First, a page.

5 + 8 + SquareRoot(9). We know the answer to this is 16. Our computers know this as well, however they can't tell you the answer just by looking at SquareRoot(9). They need to be told how to calculate that. So for something involving manipulation of a number you would perform the math in steps. Shall I explain?

With my example 5 + 8 + SquareRoot(9) we would first solve 5 + 8, giving us 13. Then we would solve for the square root of 9; which brings out new expression to 13 + 3. Thus giving us the answer of 16. But say the user wants to make it 5 + 8 + SquareRoot(9) + 4, which is equal to 20. To do this, we would solve the Square Root of 9 before performing math on 13 + SquareRoot(9). Then we would perform the math. So using the same algorithms I provided earlier (switch logic) you would add in an extra button called SquareRoot (or whatever you want to call it) that would serve as a notice to perform Square Root math. Meaning you would add a new variable called (for example) SpecialMath as type boolean. Then if SpecialMath is a true value, see which type of math it is, then perform that math before continuing:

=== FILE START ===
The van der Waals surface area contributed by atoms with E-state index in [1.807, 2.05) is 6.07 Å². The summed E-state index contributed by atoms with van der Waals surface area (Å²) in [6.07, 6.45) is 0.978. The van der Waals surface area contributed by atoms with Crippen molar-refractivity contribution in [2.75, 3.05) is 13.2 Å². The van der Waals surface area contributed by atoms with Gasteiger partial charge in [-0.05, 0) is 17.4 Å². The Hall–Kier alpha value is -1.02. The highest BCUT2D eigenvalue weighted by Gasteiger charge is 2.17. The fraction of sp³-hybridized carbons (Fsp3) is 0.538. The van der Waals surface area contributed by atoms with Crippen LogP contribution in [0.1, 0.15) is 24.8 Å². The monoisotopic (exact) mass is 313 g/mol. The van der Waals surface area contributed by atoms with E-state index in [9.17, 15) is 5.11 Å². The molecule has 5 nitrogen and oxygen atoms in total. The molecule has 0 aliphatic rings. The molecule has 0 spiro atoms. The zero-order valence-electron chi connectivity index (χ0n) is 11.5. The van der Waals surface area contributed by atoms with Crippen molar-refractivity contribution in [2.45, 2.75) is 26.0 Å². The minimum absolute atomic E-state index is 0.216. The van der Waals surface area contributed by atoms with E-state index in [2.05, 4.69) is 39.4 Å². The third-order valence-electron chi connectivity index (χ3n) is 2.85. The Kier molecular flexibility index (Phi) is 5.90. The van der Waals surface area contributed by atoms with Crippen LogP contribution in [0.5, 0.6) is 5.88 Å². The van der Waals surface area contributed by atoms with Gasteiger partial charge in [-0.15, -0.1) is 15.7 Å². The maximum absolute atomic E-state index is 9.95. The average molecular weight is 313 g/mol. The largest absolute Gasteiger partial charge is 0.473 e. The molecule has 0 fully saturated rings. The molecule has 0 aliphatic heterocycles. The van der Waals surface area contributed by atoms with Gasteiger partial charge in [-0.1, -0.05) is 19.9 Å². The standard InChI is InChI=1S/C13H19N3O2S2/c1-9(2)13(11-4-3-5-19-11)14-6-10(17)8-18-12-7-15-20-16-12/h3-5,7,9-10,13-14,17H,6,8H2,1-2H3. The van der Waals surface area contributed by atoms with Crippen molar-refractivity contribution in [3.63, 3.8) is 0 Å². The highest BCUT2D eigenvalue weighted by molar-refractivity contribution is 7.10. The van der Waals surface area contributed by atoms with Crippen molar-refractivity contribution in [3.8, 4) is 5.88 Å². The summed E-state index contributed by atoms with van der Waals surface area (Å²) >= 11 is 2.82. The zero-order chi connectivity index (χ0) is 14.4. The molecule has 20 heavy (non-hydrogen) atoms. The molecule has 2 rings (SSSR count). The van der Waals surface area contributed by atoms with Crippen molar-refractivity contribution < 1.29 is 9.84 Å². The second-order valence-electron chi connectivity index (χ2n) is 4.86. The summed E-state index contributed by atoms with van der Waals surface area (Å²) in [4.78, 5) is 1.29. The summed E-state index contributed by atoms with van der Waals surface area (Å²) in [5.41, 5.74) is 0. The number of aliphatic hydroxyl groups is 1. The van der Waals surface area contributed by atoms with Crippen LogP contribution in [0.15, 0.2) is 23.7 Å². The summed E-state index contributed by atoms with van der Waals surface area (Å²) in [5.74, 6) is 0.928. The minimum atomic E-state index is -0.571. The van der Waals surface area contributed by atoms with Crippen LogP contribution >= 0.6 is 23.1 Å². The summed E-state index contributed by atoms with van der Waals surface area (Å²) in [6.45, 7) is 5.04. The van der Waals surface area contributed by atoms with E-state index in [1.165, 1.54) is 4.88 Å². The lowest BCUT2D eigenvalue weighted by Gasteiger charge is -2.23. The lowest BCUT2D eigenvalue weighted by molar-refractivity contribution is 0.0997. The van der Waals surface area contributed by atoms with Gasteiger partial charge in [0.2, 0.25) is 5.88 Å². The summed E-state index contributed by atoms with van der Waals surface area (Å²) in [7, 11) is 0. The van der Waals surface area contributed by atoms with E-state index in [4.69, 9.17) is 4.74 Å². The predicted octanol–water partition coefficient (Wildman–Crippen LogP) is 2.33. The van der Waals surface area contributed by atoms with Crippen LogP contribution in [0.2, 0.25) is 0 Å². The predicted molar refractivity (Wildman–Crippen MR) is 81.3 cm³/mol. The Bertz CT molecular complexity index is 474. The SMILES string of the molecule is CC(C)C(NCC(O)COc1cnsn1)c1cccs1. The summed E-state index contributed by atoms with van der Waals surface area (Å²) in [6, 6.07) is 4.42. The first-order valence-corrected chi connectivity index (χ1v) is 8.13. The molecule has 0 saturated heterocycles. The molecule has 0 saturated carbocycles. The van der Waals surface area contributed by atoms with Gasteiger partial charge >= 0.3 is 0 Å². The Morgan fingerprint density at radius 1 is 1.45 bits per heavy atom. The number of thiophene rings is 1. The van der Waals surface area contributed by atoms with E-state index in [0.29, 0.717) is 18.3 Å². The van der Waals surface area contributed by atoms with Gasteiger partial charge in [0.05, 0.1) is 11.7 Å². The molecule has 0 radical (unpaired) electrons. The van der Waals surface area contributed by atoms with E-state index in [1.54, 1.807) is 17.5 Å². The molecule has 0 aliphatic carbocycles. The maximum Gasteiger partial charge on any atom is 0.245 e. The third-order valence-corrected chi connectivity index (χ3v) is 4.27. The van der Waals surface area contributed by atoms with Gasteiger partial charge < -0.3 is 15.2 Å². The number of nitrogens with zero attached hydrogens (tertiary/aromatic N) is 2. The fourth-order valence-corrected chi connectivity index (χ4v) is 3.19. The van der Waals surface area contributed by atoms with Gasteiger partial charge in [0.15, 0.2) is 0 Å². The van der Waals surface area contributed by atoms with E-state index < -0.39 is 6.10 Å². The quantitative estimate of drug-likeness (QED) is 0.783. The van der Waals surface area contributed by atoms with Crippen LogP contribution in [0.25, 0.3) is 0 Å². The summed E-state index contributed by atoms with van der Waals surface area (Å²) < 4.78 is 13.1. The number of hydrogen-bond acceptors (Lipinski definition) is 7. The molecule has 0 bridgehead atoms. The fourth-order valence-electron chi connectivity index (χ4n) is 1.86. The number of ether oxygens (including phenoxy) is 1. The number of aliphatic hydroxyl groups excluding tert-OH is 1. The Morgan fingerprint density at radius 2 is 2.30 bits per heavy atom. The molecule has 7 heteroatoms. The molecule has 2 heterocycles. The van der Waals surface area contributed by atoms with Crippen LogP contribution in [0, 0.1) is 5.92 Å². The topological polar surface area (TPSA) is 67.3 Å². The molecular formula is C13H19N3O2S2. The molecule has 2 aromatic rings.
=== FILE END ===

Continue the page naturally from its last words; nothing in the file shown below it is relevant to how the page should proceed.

bool SpeicalMath = false;
    int SpecialMathIndex = 0;

    private void SquareRootButton_Click(object sender, EventArgs e) {
        SpecialMath = true;

        DisplayLabel.Text += " sqrt";
        SpecialMathIndex = 1;
    }

    private void AddButton_Click(object sender, EventArgs e) {
        if (SpecialMath) {
            switch (SpecialMathIndex) {
                case 1: Value2 = Math.Sqrt(Value2); break;
            }

            SpecialMath = false;
        }

        switch (CurrentOp) {
            case 1: Value1 += Value2; break;
            case 2: Value1 -= Value2; break;
            case 3: Value1 *= Value2; break;
            case 4: Value1 /= Value2; break;
        }
    }

The above source code is just pseudocode so there is a chance that it's slightly inaccurate. However it should be pretty close if it's not spot on. The above should read the math in sections and perform any special math before performing real math. The steps for solving special math problems like this one are always the same.

5 + 8 + SquareRoot(9) + 4
13 + SquareRoot(9) + 4
13 + 3 + 4 : 16 + 4
20

Step 3 is 2 steps in one. Make sure you always break down the special math first, then perform regular math.

Hope it helps,
Jamie

Solved, thanks for the input - already developed another simpler code :D